On that Monday, he had an eight hour operation, and they successfully removed 95% of the tumour. I remember the chemo doctor saying, Katie if this was my son I wouldn’t want anyone else apparent from these two gentleman here, the surgeons, to operate on my son. For him to say that, it was probably the best thing I could have heard. It was as successful as it could have gone. It was amazing. Because of where the tumour was, his balance has been effected. One of the side effects from the surgery was that he got weakness in the right-hand side of his body. He had no strength in his arm and hands, but over the months it’s slowly coming back. He’s been doing a lot of physio. He can throw a basketball, like he always could. It’s great physio for Jude, he sits there for hours just throwing the ball into the hoop. He sits down to do it, but he’s doing it, which is amazing. He can walk but not independently, and confidently. He’s got a zimmer-frame and he’s in a wheel chair.
After the operation Jude had two weeks to recover before starting chemo. Jude was so traumatised, literally a doctor couldn’t walk in the room without Jude going mad. We had a nightmare with cannulas, anything. It was a nightmare. He was meant to start the radiotherapy first but Dr Wilson said to start with the chemo instead of radiotherapy. It was better for Jude. He was so traumatised bless him, and for the radiotherapy he’d have to have a general anaesthetic every day which would have been awful for him. Chemo was as OK as it can be. Thankfully, three months of chemo got rid of the rest of the percentage of the tumour in the back of his head. The little mass he had shrunk for 4mm to 2mm, it was amazing.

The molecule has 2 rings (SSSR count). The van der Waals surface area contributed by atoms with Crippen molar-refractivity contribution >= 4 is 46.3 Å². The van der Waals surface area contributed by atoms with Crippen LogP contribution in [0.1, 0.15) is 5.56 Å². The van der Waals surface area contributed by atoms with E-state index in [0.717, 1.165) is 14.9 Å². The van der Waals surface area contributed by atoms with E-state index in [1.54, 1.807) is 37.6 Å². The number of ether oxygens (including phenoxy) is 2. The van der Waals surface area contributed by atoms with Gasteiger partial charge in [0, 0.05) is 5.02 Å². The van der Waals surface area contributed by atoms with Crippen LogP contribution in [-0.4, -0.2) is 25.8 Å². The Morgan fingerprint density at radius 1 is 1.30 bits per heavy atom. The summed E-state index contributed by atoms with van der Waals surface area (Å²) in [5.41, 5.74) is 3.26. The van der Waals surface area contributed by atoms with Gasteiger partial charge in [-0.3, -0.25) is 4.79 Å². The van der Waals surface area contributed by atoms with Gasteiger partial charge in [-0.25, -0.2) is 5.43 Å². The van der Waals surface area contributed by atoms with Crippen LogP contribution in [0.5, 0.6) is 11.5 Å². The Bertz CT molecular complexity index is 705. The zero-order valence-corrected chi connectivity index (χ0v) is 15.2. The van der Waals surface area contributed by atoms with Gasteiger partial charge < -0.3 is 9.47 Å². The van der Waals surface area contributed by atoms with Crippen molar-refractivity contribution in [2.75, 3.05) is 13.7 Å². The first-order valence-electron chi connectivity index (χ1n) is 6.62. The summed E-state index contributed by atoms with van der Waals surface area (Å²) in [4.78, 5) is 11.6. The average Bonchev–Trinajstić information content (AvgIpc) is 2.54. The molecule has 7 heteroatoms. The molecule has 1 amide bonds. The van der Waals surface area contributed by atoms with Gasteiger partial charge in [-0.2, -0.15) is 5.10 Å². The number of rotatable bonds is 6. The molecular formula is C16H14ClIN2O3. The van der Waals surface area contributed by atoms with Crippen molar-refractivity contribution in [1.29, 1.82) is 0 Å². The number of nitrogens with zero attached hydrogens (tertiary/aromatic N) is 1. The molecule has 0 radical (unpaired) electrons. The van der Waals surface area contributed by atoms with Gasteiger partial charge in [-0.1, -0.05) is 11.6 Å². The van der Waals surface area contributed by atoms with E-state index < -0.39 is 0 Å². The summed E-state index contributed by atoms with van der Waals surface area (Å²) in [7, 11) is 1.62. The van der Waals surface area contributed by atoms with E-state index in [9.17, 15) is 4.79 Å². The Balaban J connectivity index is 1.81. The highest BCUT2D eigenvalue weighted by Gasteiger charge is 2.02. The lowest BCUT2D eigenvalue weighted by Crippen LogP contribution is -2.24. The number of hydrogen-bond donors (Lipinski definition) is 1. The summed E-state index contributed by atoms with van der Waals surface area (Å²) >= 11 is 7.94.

This was all going on during the Covid. Jude was diagnosed the week before lock-down happened. Both Jude’s dad and I were allowed to be in the hospital, but only one of us was able to sleep there.
After chemotherapy, Jude had another two week break, and that’s when we started the radiotherapy. He had that from 17th June until July 29th. Because of Covid and everything, we had to go to the Royal Marsden in Sutton for that. He had 30 days of intense radiotherapy. Every morning he had to have a general anaesthetic, we were luckily the first ones to go down, so we’d get there at 7.30am every morning, he’d have the general anaesthetic at just gone 8am, and he’d be down there from between 30mins and an hour.
The play therapists were still working at the Royal Marsden during the Covid lockdown, which was great. We had a play therapist come down for radiotherapy every single morning. That hospital is one of a kind, they are amazing. They made a book for Jude of his journey, they put in a picture of the front of the hospital, of the staff, a picture of the room where he’ll have the radiotherapy, and the journey down to radiotherapy. He looked at the booked a few weeks before he started so it wasn’t all alien to him. It was amazing. He also had this radiotherapy mask designed like Iron Man, it’s so cool. He got to choose what was on it. I was really impressed.
Jude loves football and basketball, and he’s been playing basketball in his wheelchair. It’s really good for him. He’s got such a good throw on him. I’m hoping he’ll be walking more independently soon. The other night I heard him get out of bed, hold on to the wall, and go to the toilet on his own. It was amazing, I praised him and it’s made him want to do it more.
We’ve been supported by Sarah, our CLIC Sargent Social Worker. We met her early on, she’s been amazing. I’ve not met her face to face, but we’ve spoken over the phone. All of this is new to us anyway, we haven’t known any different. Speaking with her on the phone and not seeing her is all we know. She helped me massively with benefit forms, bless her. She was brilliant at helping us.
Jude’s got another 7 cycles of chemotherapy that will take us to February 2021. It’s been quite a crazy few months, and people keep asking me how I’m being so strong. Jude makes me strong, you’ve got no choice. You just soldier through!